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The eclectic mix of homes that characterizes the Los Altos, California Loyola Corners neighborhood now boasts another unconventional home, but one with quite a unique story.
Amid the modest cottages that date to the area's early orchard days, the ranch-style homes of the 1950s and 60s, and today's million dollar executive homes stands a home constructed of all-metal framing and roofing and environmentally-sensitive building materials.
It is homeowner Rick Kiessig's intent that this will be the home that he and his wife, Lynn, spend the rest of their lives in, and one in which they and their twin six-year-old boys, William and Edward, can take the load off their bodies from the daily assault of toxic materials, hopefully allowing their immune system to rest and recharge.
You see, the Kiessigs were left with weakened immune systems and a critical sensitivity to chemicals and allergens after being exposed to a rose systemic pesticide. Rick had applied the pesticide to his rose garden per the instructions. When he finished he went inside, cleaned up and let the family dog in. The dog ran immediately to the master bedroom, where Lynn was spending all of her time confined to bed rest; at the time she was pregnant with their twins.
Within minutes the dog became violently sick. What the Kiessigs didn't know was that their dog had found its way to the rose garden and the pesticide, rolled around in it and ingested some of it.
Rick rushed the dog to the veterinarian and Lynn stayed behind in the bedroom. The odor was so thick, she cleaned the bedroom. The dog survived, but was never the same and eventually had to be put to sleep. Soon after, the Kiessigs began to experience mysterious health problems, such as overwhelming fatigue, which continued after Lynn gave birth and appeared in their children as well.
Up to three years later, Rick was able to detect in the bedroom, using a home test kit, high levels of the organic phosphates found in the pesticide. By this time, doctors were able to trace the Kiessigs' illnesses to the chemical exposure.
Essentially they had experienced a chronic type of poisoning because as a family they had spent most of their time in the room where they were unaware the chemical remained.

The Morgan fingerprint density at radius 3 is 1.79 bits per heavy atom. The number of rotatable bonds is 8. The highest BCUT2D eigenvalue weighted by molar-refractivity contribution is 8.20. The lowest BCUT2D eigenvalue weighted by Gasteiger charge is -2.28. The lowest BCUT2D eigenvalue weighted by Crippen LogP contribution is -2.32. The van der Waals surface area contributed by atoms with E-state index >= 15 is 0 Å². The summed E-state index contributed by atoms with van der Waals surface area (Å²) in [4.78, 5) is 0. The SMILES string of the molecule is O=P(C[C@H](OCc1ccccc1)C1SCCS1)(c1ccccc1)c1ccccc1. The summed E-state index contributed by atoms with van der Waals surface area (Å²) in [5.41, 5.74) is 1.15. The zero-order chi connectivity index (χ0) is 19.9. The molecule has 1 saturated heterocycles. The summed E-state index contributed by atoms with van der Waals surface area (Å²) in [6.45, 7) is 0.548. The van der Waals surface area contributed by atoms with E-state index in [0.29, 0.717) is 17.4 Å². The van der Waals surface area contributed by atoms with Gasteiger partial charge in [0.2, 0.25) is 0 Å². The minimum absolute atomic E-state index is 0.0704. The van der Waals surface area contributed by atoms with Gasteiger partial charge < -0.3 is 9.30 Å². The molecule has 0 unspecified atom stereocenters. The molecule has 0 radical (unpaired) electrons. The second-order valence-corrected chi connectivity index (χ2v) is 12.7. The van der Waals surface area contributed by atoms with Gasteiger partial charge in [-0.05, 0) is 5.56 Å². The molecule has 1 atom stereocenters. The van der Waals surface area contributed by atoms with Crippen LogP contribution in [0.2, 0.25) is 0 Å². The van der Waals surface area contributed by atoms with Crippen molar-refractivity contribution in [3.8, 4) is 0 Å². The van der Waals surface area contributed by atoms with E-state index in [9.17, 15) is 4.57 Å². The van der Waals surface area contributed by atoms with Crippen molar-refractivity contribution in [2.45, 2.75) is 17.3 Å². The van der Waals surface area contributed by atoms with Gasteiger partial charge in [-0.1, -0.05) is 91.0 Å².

Rick, who has a strong technical/scientific background as a software consultant, spent two years researching environmental illness, and reached the conclusion that a remodel wouldn't even begin to fix the home's problems. They sold the home and bought the Nancy Lane property where their new house now stands.
After nearly 16 months of construction, and thanks to a great deal of patience and creative troubleshooting and material sourcing, the Kiessigs moved into their one-story, three bedroom, two and a half bath home last month. Everything about the 3,200 square feet of living space is designed to maximize indoor air quality.
"People talk about environmental building and that means drastically different things to different people...," said Rick explaining his motivation behind environmental building. "Why did we go to such lengths?
"We don't want to live in a bubble," he continued. "But by living here part of the day and sleeping here we can take some of the load off... We've definitely gone to the edge in building our home as sort of a demonstration to show that you can have a nice, warm home that is non-toxic."
Lynn Kiessig emphasizes that while the home's unusual construction and interior touches had the potential to create a cold, uninviting atmosphere, the result has been the opposite.
"It's very attractive, beautiful. It's comfortable and inviting," she said.
And it would be an understatement to say that the home breaks from the mainstream.